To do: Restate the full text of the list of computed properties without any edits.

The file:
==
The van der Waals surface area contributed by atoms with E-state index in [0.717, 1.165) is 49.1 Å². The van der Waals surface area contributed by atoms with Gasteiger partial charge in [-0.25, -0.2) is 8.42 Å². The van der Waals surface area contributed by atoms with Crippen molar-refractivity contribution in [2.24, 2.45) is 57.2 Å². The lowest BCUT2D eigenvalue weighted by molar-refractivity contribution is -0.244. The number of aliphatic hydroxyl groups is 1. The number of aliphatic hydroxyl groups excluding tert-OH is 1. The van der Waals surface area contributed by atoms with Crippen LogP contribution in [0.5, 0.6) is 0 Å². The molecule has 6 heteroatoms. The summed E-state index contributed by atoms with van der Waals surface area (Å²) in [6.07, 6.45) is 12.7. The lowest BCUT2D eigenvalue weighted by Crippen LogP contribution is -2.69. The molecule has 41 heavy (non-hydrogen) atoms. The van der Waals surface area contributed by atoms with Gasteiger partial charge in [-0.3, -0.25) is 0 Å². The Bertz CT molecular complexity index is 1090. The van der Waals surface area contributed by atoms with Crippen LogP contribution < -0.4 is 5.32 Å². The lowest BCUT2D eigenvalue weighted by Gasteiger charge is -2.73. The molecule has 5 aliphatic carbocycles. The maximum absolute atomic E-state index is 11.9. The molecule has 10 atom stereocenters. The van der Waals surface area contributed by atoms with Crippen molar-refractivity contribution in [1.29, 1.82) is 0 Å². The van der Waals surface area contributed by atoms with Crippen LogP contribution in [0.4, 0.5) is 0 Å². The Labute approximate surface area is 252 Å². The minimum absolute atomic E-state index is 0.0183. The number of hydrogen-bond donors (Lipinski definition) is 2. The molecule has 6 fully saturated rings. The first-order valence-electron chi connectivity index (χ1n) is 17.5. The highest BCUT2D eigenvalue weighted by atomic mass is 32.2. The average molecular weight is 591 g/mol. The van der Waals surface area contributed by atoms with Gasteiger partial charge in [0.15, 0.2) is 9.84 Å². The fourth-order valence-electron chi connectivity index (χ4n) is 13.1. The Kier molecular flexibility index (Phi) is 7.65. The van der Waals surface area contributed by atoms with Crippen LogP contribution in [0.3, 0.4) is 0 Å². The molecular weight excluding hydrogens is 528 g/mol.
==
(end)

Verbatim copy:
The van der Waals surface area contributed by atoms with E-state index in [0.717, 1.165) is 49.1 Å². The van der Waals surface area contributed by atoms with Gasteiger partial charge in [-0.25, -0.2) is 8.42 Å². The van der Waals surface area contributed by atoms with Crippen molar-refractivity contribution in [2.24, 2.45) is 57.2 Å². The lowest BCUT2D eigenvalue weighted by molar-refractivity contribution is -0.244. The number of aliphatic hydroxyl groups is 1. The number of aliphatic hydroxyl groups excluding tert-OH is 1. The van der Waals surface area contributed by atoms with Crippen LogP contribution in [0.5, 0.6) is 0 Å². The molecule has 6 heteroatoms. The summed E-state index contributed by atoms with van der Waals surface area (Å²) in [6.07, 6.45) is 12.7. The lowest BCUT2D eigenvalue weighted by Crippen LogP contribution is -2.69. The molecule has 41 heavy (non-hydrogen) atoms. The van der Waals surface area contributed by atoms with Gasteiger partial charge in [-0.3, -0.25) is 0 Å². The Bertz CT molecular complexity index is 1090. The van der Waals surface area contributed by atoms with Crippen LogP contribution < -0.4 is 5.32 Å². The lowest BCUT2D eigenvalue weighted by Gasteiger charge is -2.73. The molecule has 5 aliphatic carbocycles. The maximum absolute atomic E-state index is 11.9. The molecule has 10 atom stereocenters. The van der Waals surface area contributed by atoms with Crippen molar-refractivity contribution in [1.29, 1.82) is 0 Å². The van der Waals surface area contributed by atoms with Crippen LogP contribution in [0.4, 0.5) is 0 Å². The Labute approximate surface area is 252 Å². The minimum absolute atomic E-state index is 0.0183. The number of hydrogen-bond donors (Lipinski definition) is 2. The molecule has 6 fully saturated rings. The first-order valence-electron chi connectivity index (χ1n) is 17.5. The highest BCUT2D eigenvalue weighted by atomic mass is 32.2. The average molecular weight is 591 g/mol. The van der Waals surface area contributed by atoms with Gasteiger partial charge in [0.15, 0.2) is 9.84 Å². The fourth-order valence-electron chi connectivity index (χ4n) is 13.1. The Kier molecular flexibility index (Phi) is 7.65. The van der Waals surface area contributed by atoms with Crippen LogP contribution in [0.3, 0.4) is 0 Å². The molecular weight excluding hydrogens is 528 g/mol.